Electrical properties of transformer oil

  • Dielectric strength – The dielectric strength is determined taking note of at what voltage, sparks between two electrodes immersed in oil and a specific gap between them. Low value of dielectric strength shows presence of moisture and maybe other conducting substances in the oil.
  • Specific oil resistance – It is measure of DC resistance between two opposite sides of one cm3 block of oil. Its unit is ohm-cm at a particular temperature. With an increase in temperature, the resistivity of oil decreases rapidly. The insulating oil’s resistivity must be high at room temperature, and it should have good value at high temperatures.

Transformer oil filtration

Almost 75 percent of the transformer failures happen due to contaminated and deteriorated oil. It is important to filter the transformer oil. Transformers require filtered and dried oil. During its usage, the insulating oil absorbs moisture and gets polluted by sopping fibers, dirty particles, aging products, and soot. The efficiency of the oil as an insulating material is highly reduced as the moisture level increases. Hence, transformer oil filtering is an important process which eliminates solid particles, dissolved gasses, and dissolved water. The electrical properties of the oil can be enhanced by filtering, dehydration, and degassing. Oil Filtering keeps the transformer in good condition and increases its life.

Transformer oil analysis

Fluid testing for oil-filled transformers ensures the oil perfroms as it should. Insights on oil health, contamination, and lubricant life help to drive informed decisions that maximize transformer life and support safety measures—saving money and preventing accidents.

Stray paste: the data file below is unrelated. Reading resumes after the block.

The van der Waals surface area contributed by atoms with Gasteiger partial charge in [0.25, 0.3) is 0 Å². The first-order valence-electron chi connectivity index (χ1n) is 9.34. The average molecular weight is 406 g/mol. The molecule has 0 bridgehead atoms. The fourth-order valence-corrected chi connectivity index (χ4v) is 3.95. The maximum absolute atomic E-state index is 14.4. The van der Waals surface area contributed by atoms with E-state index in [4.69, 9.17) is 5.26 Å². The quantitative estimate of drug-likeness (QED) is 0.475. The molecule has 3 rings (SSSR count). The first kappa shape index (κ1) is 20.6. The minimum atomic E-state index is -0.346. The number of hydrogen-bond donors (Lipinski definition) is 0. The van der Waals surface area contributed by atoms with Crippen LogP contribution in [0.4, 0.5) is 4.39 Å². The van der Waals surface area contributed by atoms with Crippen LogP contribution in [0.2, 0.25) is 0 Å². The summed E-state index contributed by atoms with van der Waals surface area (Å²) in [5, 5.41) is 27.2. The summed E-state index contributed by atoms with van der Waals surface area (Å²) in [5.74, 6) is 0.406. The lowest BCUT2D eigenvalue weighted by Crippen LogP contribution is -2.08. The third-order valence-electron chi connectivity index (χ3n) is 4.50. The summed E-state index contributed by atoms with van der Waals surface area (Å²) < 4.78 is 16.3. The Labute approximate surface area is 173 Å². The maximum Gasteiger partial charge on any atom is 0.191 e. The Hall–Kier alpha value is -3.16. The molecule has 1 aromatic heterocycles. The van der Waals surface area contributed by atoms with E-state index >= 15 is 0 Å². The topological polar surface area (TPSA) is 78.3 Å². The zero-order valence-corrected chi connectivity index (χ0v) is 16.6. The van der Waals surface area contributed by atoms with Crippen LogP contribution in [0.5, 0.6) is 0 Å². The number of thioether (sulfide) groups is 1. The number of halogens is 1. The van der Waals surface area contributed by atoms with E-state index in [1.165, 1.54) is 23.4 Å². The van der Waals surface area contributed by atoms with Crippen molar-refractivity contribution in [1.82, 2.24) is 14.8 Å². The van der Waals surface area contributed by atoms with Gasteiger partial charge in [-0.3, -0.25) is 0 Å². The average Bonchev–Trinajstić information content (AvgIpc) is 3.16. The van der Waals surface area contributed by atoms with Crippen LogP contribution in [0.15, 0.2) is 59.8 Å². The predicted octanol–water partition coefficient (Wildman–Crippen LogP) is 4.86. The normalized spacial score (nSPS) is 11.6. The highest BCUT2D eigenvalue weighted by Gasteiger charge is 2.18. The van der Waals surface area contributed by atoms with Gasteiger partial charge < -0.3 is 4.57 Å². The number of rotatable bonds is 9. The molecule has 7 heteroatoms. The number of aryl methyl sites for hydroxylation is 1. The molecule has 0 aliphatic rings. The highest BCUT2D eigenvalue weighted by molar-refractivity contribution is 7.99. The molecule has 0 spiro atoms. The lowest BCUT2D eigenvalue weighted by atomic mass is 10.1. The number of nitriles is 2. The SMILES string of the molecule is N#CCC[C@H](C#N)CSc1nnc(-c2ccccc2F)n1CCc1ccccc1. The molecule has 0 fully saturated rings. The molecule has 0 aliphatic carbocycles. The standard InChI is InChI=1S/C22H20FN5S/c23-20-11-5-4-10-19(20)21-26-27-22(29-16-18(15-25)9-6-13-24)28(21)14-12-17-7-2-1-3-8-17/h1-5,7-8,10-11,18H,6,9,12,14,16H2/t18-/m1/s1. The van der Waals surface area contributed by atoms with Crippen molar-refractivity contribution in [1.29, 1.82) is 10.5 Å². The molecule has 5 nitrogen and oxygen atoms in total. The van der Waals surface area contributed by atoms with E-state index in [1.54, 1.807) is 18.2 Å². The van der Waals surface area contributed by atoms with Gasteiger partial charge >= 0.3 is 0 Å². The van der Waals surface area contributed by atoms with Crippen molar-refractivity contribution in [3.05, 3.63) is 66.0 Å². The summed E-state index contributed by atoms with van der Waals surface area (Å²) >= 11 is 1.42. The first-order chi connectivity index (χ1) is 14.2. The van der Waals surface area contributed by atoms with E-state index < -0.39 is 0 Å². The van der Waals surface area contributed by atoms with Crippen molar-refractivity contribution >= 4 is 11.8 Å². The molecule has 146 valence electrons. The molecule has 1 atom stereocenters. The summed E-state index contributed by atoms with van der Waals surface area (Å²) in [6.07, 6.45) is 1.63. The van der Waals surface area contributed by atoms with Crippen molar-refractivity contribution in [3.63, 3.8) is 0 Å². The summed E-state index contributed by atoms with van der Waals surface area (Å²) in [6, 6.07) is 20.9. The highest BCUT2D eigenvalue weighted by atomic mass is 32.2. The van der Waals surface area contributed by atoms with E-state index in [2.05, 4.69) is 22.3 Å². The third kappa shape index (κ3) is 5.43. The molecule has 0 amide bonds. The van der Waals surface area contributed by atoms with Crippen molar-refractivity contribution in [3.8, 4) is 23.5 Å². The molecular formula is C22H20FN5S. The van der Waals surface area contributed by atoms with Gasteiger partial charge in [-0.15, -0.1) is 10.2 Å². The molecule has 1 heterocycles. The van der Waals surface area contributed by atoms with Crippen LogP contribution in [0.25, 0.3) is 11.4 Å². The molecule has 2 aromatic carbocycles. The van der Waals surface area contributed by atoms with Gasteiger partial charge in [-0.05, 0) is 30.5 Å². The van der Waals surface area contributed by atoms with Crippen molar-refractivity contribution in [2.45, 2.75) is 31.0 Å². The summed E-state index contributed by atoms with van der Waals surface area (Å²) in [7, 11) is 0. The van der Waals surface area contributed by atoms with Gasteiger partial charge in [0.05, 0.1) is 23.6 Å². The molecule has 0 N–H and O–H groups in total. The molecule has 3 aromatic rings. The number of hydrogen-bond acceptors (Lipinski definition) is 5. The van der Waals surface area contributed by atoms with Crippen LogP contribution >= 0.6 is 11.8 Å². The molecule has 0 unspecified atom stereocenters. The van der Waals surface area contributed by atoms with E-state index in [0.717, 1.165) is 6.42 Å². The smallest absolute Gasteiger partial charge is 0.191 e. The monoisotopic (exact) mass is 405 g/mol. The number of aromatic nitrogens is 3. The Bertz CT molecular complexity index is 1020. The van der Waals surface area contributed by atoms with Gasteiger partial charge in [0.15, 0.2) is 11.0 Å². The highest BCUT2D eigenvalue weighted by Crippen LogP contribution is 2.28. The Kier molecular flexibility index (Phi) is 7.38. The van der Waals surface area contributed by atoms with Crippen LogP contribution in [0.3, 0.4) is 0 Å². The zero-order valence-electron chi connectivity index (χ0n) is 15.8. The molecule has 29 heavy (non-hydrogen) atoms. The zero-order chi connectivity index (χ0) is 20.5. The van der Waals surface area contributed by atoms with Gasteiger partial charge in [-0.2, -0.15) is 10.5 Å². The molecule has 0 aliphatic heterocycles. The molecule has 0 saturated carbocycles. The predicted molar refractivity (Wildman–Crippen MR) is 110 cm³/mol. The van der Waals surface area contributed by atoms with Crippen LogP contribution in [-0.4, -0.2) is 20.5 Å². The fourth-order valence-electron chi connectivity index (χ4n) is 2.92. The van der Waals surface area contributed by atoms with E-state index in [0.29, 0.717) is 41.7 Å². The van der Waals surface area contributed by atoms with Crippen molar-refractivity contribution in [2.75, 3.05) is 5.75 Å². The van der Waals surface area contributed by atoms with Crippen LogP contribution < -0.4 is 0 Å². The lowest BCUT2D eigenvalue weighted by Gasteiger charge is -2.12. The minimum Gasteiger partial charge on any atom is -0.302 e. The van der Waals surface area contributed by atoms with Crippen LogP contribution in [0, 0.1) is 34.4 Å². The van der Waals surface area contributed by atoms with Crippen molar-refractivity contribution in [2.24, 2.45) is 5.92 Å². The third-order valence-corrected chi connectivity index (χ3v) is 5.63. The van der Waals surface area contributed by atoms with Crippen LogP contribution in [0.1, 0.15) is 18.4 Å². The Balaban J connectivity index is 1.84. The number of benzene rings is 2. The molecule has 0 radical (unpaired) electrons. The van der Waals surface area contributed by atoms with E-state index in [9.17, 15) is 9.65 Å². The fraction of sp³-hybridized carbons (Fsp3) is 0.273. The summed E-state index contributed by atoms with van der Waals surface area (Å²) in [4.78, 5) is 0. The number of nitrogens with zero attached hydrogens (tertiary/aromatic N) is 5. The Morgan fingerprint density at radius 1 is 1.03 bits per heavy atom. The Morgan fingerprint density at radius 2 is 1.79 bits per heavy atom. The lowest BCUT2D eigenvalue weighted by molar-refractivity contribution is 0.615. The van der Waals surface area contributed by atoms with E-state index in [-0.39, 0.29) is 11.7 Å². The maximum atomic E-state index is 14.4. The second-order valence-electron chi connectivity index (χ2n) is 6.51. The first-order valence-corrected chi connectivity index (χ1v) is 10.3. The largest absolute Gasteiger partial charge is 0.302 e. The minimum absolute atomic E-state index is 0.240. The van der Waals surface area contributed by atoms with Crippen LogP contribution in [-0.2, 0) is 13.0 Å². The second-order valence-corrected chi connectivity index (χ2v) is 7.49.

New trends in transformer oil

In one of research paper authored by B Koti Reddy, vegetable oils have proved to be a good alternatives to transformer oil. Though vegetable oils present some limitations such as an inferior oxidative resistance, a poorer low temperature properties, a higher viscosity, and higher production cost. They can be used in their raw form in low voltage transformer but have to be refined and purified to to be used in high voltage transformers. In terms of economic costs and environmental considerations, Soya bean oil, Coconut oil and palm kernel oil are the most viable alternatives to transformer oils.


  1. Transformer oil testing. 
  2. A guide to transformer oil analysis
  3. Properties of transformer oil that affect efficiency
  4. Latest Trends In Use Of Transformer Oils by B. Koti Reddy
  5. Transformer oil: Testing, Types, and Properties
  6. 4 Things You Need to Know About Transformer Oil
  7. Why Transformer Oil Filtration Is Required
  8. Everything to know about Transformer Oil Filtration
  9. Transformer oil


Harshvardhan Singh works as a Senior Service Engineer at a mining firm in India. He is currently working into oil analysis field. Has worked in the filed of tribology and lubrication and loves to write about the same.